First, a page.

6 Rules To Make Co-Parenting Work

Provo Divorce LawyersCo-parenting is not an easy task to do. Coordinating schedules, divvying up holidays, and shuffling kids between houses can be overwhelming. The Provo Divorce Lawyers offer these tips for making co-parenting work for you, your kids, and your ex.


Rule #1 Don’t Badmouth

Even though you and your ex might not like each other, you can’t let your child see that. Your child will react to what you say about your ex and might even start to see them that way. All in all, keep your feelings of resentment to yourself.


Rule #2 Put Your Kids First

As a parent going through the divorce, you are likely going through an emotional rollercoaster, and it can sometimes be hard to see that your children are as well. You need to remember that in order to make co-parenting work, you need to do what is best for your child.


Rule #3 Choose A Custody Agreement Together

Take the following into consideration when choosing a custody arrangement:

-       Your children’s ages and personalities

-       Each of your family schedules

-       Career of each parent

-       Extracurricular activities of the children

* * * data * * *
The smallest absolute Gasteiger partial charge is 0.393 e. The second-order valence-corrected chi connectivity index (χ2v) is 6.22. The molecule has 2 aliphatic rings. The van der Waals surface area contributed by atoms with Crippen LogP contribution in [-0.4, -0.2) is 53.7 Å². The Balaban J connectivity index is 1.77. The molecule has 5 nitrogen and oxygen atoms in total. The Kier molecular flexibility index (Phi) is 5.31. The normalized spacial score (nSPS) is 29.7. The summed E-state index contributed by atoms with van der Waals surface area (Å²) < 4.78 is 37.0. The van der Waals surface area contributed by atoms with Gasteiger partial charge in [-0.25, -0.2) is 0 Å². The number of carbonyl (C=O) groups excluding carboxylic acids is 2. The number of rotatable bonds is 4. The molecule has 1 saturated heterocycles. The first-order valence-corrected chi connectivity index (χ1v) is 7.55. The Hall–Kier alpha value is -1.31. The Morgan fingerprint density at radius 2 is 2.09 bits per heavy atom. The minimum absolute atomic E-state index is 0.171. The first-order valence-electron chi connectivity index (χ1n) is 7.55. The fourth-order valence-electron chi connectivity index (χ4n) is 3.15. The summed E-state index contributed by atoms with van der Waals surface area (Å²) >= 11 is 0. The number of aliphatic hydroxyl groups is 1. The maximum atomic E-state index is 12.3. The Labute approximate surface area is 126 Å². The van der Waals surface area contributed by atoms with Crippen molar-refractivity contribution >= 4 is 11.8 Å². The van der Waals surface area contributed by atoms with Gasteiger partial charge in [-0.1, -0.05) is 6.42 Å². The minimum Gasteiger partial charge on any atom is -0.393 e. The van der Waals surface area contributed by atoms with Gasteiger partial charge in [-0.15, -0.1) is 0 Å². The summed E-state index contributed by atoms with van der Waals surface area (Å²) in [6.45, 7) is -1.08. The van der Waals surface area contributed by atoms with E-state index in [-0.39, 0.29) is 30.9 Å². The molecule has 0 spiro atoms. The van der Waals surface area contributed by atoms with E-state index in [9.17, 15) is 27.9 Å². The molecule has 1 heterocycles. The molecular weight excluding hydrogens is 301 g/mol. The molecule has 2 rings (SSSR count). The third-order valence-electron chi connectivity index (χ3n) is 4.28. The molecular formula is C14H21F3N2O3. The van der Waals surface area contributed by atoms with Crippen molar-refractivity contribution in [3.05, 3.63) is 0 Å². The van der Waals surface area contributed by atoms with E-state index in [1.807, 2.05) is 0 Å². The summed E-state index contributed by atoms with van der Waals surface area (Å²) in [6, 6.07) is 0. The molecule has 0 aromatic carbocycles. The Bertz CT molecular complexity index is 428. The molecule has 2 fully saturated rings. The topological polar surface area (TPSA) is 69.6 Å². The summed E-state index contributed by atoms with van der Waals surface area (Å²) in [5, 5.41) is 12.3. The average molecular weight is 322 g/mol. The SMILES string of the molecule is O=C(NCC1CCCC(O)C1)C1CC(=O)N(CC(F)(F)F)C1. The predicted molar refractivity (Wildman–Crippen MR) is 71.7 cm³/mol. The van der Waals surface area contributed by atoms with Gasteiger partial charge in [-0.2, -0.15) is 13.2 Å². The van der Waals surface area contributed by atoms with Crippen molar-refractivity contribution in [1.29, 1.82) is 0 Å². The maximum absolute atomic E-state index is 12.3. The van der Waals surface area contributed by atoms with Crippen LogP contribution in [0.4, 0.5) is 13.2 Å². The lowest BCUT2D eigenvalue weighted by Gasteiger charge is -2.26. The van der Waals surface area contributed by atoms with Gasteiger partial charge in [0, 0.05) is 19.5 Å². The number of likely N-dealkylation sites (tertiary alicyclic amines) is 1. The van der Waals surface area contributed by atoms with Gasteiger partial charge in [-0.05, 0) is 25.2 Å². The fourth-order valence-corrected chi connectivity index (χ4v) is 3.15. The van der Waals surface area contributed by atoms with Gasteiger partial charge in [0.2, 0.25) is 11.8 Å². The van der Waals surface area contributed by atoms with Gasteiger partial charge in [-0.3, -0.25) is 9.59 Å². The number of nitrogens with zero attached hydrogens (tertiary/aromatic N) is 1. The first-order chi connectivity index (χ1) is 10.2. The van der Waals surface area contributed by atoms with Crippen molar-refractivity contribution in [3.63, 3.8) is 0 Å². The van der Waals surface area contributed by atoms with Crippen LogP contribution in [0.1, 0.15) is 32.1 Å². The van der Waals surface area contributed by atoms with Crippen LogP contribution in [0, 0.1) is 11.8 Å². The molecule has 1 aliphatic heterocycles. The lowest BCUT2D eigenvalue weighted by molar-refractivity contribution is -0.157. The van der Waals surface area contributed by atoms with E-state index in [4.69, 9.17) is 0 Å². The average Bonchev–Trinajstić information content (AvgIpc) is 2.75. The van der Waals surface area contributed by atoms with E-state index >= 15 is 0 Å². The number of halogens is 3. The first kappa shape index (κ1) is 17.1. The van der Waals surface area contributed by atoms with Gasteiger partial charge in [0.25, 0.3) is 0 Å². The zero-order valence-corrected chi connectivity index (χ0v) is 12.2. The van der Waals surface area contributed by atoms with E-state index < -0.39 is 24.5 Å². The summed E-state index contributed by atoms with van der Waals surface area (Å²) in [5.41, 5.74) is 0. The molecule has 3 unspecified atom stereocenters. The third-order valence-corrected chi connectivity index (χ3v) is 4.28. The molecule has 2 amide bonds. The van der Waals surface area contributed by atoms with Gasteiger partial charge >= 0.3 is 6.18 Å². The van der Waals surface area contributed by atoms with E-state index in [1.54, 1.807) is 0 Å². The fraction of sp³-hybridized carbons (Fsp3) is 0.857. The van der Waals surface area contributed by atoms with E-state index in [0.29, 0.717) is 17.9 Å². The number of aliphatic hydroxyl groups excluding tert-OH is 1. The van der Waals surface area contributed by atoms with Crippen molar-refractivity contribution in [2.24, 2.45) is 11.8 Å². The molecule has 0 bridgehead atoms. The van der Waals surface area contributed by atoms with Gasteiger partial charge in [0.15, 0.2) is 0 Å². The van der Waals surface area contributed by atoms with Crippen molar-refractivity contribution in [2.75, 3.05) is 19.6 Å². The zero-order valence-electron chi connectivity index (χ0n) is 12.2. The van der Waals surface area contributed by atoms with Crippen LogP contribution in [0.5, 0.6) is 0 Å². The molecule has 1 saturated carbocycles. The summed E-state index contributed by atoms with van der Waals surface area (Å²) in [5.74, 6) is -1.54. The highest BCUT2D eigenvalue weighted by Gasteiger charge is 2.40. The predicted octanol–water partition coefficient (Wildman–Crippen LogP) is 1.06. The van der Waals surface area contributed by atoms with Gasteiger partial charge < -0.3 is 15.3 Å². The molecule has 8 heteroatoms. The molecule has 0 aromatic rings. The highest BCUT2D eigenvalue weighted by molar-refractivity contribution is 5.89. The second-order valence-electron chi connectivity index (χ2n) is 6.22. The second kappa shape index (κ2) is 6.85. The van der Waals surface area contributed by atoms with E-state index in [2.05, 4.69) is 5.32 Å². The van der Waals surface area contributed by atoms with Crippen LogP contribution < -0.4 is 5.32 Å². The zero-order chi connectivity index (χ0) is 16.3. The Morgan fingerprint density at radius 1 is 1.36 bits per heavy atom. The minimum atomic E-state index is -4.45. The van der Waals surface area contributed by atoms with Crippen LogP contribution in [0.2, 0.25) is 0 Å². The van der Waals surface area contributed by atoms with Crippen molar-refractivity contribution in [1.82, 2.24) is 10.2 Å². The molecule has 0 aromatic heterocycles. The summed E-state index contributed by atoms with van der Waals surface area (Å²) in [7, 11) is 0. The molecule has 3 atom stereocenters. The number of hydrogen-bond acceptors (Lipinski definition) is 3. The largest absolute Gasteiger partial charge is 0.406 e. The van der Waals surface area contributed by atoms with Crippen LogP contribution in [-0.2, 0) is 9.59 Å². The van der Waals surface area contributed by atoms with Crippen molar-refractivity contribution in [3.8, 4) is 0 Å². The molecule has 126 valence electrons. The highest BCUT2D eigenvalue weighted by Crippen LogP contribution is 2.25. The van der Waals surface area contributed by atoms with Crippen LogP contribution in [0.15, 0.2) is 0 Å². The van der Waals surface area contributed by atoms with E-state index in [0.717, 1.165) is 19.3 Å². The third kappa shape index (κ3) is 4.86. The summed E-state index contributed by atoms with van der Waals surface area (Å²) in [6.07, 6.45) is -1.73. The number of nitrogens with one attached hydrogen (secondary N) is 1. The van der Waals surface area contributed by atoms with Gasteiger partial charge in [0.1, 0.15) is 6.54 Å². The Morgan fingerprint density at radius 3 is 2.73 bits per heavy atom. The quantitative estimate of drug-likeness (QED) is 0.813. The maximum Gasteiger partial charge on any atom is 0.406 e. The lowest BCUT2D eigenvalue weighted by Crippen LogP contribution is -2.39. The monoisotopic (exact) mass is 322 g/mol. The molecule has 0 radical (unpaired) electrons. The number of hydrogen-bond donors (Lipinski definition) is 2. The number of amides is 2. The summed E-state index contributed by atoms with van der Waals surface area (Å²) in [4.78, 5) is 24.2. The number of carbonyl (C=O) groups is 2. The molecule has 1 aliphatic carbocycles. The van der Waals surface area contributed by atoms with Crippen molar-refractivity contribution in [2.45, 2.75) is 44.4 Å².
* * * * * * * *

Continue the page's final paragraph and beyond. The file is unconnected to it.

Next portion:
-       Child-care arrangements


Rule #4 A Bad Spouse Doesn’t Equal A Bad Parent

Just because your spouse didn’t end up being the best husband or wife, doesn’t mean they will also turn out to be a bad parent to your children. Children have the best shot in life when they are raised by both of their parents.


Rule #5 Communicate Effectively

Communication is key in tough situations like co-parenting. Find the best mode of communication that works for the both of you; whether it is through emails, texting, Google calendars, or in person.

You also need to learn how to communicate through your disagreements. It is inevitable that each of you will have different thoughts about how you should raise your children. Learn to pick your battles and only fight about things that are really worth fighting for.


Rule #6 Let Your Child Be Involved

Your child needs to know that their feelings, thoughts, and input are heard. Allow them to communicate openly with each parent. Depending on their age let them be involved in certain decisions like which toys to take to which house.